In the worldwide war against obesity, we’re constantly being told that our waistlines too wide.
According to the Australian Institute of Health and Welfare, almost two in every three Australian adults were overweight or obese in 2014/15. The statistic is shared in other parts of the Western world with two-thirds of Britain also being overweight.
As a result, we Westerners are regularly advised by health professionals to cook more meals at home and avoid buying highly processed foods, like frozen pre-packaged meals available in the supermarket.
What we’re not always told is why – why, exactly, are frozen meals that are low in calories so damaging to our weight loss goals. Why is a hypothetical lean frozen meal – let’s say a chicken and vegetable stir-fry – worse for weight gain than the exact same meal cooked at home in an equal proportion using identical ingredients?
Dr Giles Yeo, principal research associate at the Institute of Metabolic Science with Cambridge University offers scientific reasons in episode one of the new SBS series, Hugh’s Fat Fight, premiering on Monday 17 September, at 8.30pm.
Dr Yeo explains something called ‘caloric availability’ – a rationale, which infers that not all calories are processed by our bodies equally.
As Dr Yeo tells the show’s host, English celebrity chef Hugh Fearnley-Whittingstall, caloric availability refers to the amount of “calories you can get out of the food, as opposed to how many calories are in the food”.
“It’s not the same number,” Dr Yeo explains to Hugh’s shock.
Calorific availability infers that the net calorific count present on food labels on the processed meals we consume does not reveal all the information we need to know to weigh up the nutritional value of one meal versus another.
“It takes energy to extract calories out of food: not only do you have to chew, you have to digest then chemically you have to break the various energy bonds in order to release energy."
Dr Yeo suggests that net caloric counts on food labels may not take into account how much energy we use to digest a particular meal or how our oral and gut bacteria processes the calories we eat. It also ignores how fast a particular food passes through our intestines and whether or not the food is resistant to digestion.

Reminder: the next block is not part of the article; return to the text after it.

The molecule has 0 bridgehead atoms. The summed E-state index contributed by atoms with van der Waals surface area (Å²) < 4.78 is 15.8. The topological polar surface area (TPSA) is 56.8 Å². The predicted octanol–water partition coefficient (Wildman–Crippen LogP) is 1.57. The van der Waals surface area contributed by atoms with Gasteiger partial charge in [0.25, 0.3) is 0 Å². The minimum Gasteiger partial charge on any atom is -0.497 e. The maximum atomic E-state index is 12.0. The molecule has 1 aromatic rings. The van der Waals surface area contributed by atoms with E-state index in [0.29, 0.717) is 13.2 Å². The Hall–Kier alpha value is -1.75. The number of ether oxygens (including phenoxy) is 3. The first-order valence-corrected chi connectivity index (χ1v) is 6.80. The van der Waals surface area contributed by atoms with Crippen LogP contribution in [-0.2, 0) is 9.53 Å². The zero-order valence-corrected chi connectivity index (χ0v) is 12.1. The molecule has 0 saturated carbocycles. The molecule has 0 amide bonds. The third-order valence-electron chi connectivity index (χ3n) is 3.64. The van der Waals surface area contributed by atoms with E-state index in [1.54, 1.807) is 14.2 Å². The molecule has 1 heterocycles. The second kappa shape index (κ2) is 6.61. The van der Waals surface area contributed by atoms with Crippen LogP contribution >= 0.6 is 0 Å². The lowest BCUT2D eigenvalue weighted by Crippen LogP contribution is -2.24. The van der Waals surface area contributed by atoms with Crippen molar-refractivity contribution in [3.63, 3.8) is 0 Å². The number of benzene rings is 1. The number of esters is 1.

“It takes energy to extract calories out of food: not only do you have to chew, you have to digest then chemically you have to break the various energy bonds in order to release energy,” says Dr Yeo.
“But if a lot of the work has been done for you by the processing [of a frozen meal], you’re going to get more calories out of the 400 calories of a ready meal than the 400 calories [of a meal] you cooked yourself at home.”
So although frozen meals are convenient and may claim to be lean, the same version cooked and eaten at home may be better for your waistline.
Many scientists and obesity experts also believe that not all calories are equal to each other. For example, 300 calories contained in a fresh vegetable is not the same as the 300 calories in a packet of chips or a chocolate bar.
“When [a meal is] highly processed, you remove flavour which means you have to add more fat, and more sugar and more salt in order to make it more tasty."
A 2015 study published in the International Journal of Obesity discusses how past observational and randomised controlled studies have shown that calories from sugar-rich soft drinks, refined high high glycemic index (HGI) carbohydrates, and energy-dense fat-rich fast foods can make you put on weight and become obese. These foods can also drive up caloric content because they do not fill you up.
Meanwhile, the calories from diet-sodas, whole grain and low glycemic index (LGI) carbohydrates may decrease risk of weight gain and obesity.
In episode one of Hugh’s Fat Fight, Dr Yeo also reminds consumers that calories only tell one part of a meal’s nutritional story. Fat content and sugars are also important inclusions that you need to pay attention to when assessing the nutritional content of a meal.
“When [a meal is] highly processed, you remove flavour which means you have to add more fat, and more sugar and more salt in order to make it more tasty,” says Dr Yeo.
The new three-part series, Hugh's Fat Fight, starts on SBS on Monday 17 September at 8.30pm and will air on Mondays at the same time thereafter. Episodes will be available to stream on SBS On Demand after broadcast.
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